Hate them or envy them if you must but their love for fine food is perhaps their only redeeming feature. Bohra cuisine has developed mainly because of this ziyafat business and efforts to please the priestly palate. Over the last century Bohras from small towns and cities emigrated to Mumbai bringing with them their recipes and love for food. What is Bohra cuisine today is the result of the comingling and contesting influences of Suratis, Kathiawaris, Kapadwanjis, Dahodis and so many others. But despite its richness and variety the secrets of Bohra cusine exist only in the heads of women and the bhatiyaraas. Like much of their Fatimid esoteric doctrine it remains hidden. There is no formal, organised compilation of Bohra recipes, and the culture and history behind them.

There is one recipe book called, what else, Daal Chawaal Palidu. If anything it is a thin gruel, blandly listing ingredients and methods. It seems the author treated it like a cooking chore, and was in a hurry to finish it. Bohras, of course, can do better and deserve better. They deserve a recipe book to match their fantastic culinary heritage. What they need is a Bohra Madhur Jaffery or a Julia Child.

And what they also need is table manners, or shall we say thaal manners? Unfortunately, thaal  is hardly the place to flaunt one’s etiquette of fine dining. Eating from the same plate, digging fingers in the same dish, sharing spoons etc. doesn’t give manners or a sense of personal hygiene much of an elbow room. The most you could do is eat daintily with the tips of your fingers, keep a separate spoon, if available, if not you just forgo the delicacy or quickly put the food in your mouth without making contact with your tongue and lips, and without anyone noticing you. You have to be furtive lest you’re caught. And if you’re caught, be prepared to be shamed for being snooty.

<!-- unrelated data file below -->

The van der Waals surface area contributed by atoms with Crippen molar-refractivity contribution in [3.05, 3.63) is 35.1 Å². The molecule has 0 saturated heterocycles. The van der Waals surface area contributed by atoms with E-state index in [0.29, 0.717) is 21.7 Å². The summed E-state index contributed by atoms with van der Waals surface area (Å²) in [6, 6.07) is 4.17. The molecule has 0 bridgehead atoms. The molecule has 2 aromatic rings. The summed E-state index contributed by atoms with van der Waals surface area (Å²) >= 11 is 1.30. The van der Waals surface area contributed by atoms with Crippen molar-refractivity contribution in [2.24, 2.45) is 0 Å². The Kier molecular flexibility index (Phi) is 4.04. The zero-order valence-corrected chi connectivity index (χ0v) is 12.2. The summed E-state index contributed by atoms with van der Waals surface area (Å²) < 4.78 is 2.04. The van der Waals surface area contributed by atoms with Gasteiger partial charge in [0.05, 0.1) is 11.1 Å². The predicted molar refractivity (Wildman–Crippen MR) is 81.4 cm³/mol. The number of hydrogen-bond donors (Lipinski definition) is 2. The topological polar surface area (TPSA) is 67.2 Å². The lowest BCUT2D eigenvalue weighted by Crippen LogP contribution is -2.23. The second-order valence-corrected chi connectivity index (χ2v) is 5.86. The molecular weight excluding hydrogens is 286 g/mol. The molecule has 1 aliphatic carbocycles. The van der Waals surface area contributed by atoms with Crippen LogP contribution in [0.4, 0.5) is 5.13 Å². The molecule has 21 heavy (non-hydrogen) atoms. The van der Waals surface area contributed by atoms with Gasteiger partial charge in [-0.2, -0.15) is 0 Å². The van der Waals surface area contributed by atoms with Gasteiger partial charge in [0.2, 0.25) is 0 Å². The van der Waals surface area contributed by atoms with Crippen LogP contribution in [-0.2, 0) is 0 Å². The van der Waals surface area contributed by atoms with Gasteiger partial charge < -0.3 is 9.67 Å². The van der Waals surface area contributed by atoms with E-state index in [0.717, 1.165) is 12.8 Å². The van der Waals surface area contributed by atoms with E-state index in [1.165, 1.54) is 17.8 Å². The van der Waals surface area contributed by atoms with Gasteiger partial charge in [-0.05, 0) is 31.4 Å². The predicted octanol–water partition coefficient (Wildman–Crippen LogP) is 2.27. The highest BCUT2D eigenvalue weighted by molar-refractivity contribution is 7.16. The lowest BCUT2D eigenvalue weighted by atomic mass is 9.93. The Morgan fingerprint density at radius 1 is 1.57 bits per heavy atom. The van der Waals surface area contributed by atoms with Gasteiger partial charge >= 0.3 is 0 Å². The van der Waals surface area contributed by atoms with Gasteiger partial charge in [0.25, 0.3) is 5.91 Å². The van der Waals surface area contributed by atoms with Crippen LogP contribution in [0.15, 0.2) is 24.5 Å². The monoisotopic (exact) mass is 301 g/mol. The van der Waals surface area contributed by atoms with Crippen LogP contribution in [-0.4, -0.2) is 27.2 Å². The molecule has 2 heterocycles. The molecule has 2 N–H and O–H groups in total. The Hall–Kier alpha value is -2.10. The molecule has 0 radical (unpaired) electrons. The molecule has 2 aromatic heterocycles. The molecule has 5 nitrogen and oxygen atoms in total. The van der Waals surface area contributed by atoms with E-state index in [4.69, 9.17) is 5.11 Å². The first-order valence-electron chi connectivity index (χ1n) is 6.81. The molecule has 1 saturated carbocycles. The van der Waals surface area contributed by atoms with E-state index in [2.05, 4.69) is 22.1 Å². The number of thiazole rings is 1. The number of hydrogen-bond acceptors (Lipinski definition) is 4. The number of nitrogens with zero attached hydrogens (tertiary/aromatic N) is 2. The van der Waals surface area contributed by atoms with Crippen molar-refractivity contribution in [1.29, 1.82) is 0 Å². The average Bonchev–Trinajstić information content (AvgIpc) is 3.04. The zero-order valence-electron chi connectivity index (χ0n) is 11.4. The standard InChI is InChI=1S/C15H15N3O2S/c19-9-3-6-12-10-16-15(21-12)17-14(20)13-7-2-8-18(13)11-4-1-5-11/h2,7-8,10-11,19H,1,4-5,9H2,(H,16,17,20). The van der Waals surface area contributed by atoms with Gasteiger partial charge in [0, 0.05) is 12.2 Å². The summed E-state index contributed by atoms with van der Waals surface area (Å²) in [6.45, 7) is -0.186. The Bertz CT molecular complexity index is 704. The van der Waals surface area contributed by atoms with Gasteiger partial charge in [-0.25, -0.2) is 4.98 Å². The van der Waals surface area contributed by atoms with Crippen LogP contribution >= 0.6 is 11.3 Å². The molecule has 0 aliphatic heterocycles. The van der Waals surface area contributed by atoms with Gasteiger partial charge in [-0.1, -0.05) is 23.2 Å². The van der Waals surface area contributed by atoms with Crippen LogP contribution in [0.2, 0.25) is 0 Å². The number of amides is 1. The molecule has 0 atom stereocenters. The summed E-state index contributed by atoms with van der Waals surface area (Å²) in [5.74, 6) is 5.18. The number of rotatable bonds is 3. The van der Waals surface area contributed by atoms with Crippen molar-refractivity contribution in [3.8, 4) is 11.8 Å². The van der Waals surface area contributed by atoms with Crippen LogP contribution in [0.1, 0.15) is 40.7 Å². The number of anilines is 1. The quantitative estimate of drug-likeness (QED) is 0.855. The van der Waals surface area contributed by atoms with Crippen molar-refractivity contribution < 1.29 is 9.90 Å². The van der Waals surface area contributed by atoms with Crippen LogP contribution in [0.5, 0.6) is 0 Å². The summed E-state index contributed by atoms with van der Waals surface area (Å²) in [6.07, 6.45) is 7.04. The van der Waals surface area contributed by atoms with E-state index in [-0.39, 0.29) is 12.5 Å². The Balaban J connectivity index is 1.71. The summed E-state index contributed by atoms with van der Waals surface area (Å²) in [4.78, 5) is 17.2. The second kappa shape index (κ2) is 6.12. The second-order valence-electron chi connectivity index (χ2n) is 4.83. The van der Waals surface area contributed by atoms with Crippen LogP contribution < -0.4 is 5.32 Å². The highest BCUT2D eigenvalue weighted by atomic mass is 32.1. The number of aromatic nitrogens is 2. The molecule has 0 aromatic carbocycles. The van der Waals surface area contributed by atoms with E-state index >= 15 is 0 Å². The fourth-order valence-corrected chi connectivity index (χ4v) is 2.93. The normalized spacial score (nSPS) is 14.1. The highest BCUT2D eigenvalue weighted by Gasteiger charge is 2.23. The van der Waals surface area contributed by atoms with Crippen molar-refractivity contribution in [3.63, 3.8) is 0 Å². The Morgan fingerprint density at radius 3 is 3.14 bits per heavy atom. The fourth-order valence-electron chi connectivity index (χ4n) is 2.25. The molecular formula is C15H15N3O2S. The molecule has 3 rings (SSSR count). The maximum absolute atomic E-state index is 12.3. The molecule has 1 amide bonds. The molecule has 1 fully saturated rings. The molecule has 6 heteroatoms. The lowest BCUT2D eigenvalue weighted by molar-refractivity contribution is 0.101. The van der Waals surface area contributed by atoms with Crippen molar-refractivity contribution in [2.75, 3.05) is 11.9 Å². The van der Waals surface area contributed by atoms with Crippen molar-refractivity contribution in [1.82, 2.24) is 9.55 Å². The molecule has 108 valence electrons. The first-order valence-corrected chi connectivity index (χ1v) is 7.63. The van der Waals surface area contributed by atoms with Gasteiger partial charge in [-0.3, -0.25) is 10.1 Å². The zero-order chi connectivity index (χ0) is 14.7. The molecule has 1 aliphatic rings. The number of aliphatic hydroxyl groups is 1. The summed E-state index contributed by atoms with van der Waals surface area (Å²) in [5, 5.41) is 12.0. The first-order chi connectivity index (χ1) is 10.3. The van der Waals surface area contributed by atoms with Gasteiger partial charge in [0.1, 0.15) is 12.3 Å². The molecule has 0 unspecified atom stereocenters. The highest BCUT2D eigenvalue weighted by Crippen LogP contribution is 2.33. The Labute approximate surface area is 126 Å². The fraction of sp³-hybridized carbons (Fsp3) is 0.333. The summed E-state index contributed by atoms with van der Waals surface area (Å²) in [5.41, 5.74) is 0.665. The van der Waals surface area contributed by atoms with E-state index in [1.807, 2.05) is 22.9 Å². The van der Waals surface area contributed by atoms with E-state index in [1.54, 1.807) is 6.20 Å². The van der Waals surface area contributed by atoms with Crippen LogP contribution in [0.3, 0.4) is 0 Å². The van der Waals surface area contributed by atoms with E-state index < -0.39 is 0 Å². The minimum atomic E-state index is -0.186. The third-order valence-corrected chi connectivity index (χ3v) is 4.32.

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Eating in a thaal - fraught with challenges.

It would seem as if eating in a thaal is an open invitation to freely spread your saliva (and germs). Any attempt to protect yourself (if that is possible) is seen as some kind of betrayal, a break from sacred tradition. The whole experience is like negotiating a minefield, and when it is over you heave a burp of relief.

Of course, the thaal has its merits: It is economical, there’s practically no wastage of food, washing up and other logistics are easy, it promotes camaraderie and social bonding. It is a great social leveler – except you tend to sit with your own kind, and when you can’t, how far deep you put fingers in the plate and in the mouth spells your class. And above all, it is a custom with the weight of tradition and even religion behind it.

The Bohras it seems are as hopelessly stuck with the thaal as they are with their royals. The royals to their credit have at least raised the thaal dining to a whole new level - inventing ceremony and ritual around it and making the whole experience as palatable as possible. Still, no matter how you much you dress up this experience, it remains fraught with challenges. The chief among them is its utter lack of hygiene. God knows how many communicable diseases are being spread every time one sits down to eat. And sitting down itself is a problem, especially for old people suffering from arthritis. Not to mention the oil-rich, sugar and salt laden food that leads to all kinds of health problems. But then, it is this diet and its frequency that keeps their faith in good shape.

Yes, Bohra food is great but the manner of eating it is not so great. You can deep freeze the hope that things might change soon. In the meantime, we in Udaipur wait outside our jamatkhana ready for another bout of communal eating – eager to mix roti, chawal and gosht in the middle of the thaal and slurp it down without a care in the world.